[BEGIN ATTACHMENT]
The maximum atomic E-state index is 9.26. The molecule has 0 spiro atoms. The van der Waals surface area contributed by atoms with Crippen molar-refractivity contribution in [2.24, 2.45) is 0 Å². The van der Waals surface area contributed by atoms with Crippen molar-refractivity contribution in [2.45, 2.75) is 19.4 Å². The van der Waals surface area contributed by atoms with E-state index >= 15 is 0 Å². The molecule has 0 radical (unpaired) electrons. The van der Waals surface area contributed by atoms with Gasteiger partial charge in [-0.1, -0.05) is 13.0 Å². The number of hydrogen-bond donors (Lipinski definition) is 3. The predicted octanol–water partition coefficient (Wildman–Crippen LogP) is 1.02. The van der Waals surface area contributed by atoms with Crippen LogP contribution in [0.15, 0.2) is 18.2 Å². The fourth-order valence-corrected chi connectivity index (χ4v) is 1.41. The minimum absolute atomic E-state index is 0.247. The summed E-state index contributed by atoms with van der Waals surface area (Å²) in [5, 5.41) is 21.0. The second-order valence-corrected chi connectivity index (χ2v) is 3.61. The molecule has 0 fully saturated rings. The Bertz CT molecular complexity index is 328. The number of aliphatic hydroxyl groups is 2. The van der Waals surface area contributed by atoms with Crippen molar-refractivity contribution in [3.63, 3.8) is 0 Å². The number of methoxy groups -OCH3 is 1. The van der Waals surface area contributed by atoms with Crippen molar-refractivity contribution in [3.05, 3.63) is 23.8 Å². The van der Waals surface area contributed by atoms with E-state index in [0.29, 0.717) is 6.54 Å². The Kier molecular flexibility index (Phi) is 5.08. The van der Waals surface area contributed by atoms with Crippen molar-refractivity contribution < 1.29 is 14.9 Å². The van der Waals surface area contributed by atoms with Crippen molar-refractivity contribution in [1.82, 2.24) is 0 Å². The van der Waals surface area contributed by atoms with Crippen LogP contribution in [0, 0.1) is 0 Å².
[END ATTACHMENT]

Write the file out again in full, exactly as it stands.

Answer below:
The maximum atomic E-state index is 9.26. The molecule has 0 spiro atoms. The van der Waals surface area contributed by atoms with Crippen molar-refractivity contribution in [2.24, 2.45) is 0 Å². The van der Waals surface area contributed by atoms with Crippen molar-refractivity contribution in [2.45, 2.75) is 19.4 Å². The van der Waals surface area contributed by atoms with E-state index >= 15 is 0 Å². The molecule has 0 radical (unpaired) electrons. The van der Waals surface area contributed by atoms with Gasteiger partial charge in [-0.1, -0.05) is 13.0 Å². The number of hydrogen-bond donors (Lipinski definition) is 3. The predicted octanol–water partition coefficient (Wildman–Crippen LogP) is 1.02. The van der Waals surface area contributed by atoms with Crippen LogP contribution in [0.15, 0.2) is 18.2 Å². The fourth-order valence-corrected chi connectivity index (χ4v) is 1.41. The minimum absolute atomic E-state index is 0.247. The summed E-state index contributed by atoms with van der Waals surface area (Å²) in [5, 5.41) is 21.0. The second-order valence-corrected chi connectivity index (χ2v) is 3.61. The molecule has 0 fully saturated rings. The Bertz CT molecular complexity index is 328. The number of aliphatic hydroxyl groups is 2. The van der Waals surface area contributed by atoms with Crippen molar-refractivity contribution in [3.63, 3.8) is 0 Å². The number of methoxy groups -OCH3 is 1. The van der Waals surface area contributed by atoms with Crippen molar-refractivity contribution in [3.05, 3.63) is 23.8 Å². The van der Waals surface area contributed by atoms with E-state index in [0.29, 0.717) is 6.54 Å². The Kier molecular flexibility index (Phi) is 5.08. The van der Waals surface area contributed by atoms with Crippen molar-refractivity contribution < 1.29 is 14.9 Å². The van der Waals surface area contributed by atoms with Crippen molar-refractivity contribution in [1.82, 2.24) is 0 Å². The van der Waals surface area contributed by atoms with Crippen LogP contribution in [0, 0.1) is 0 Å².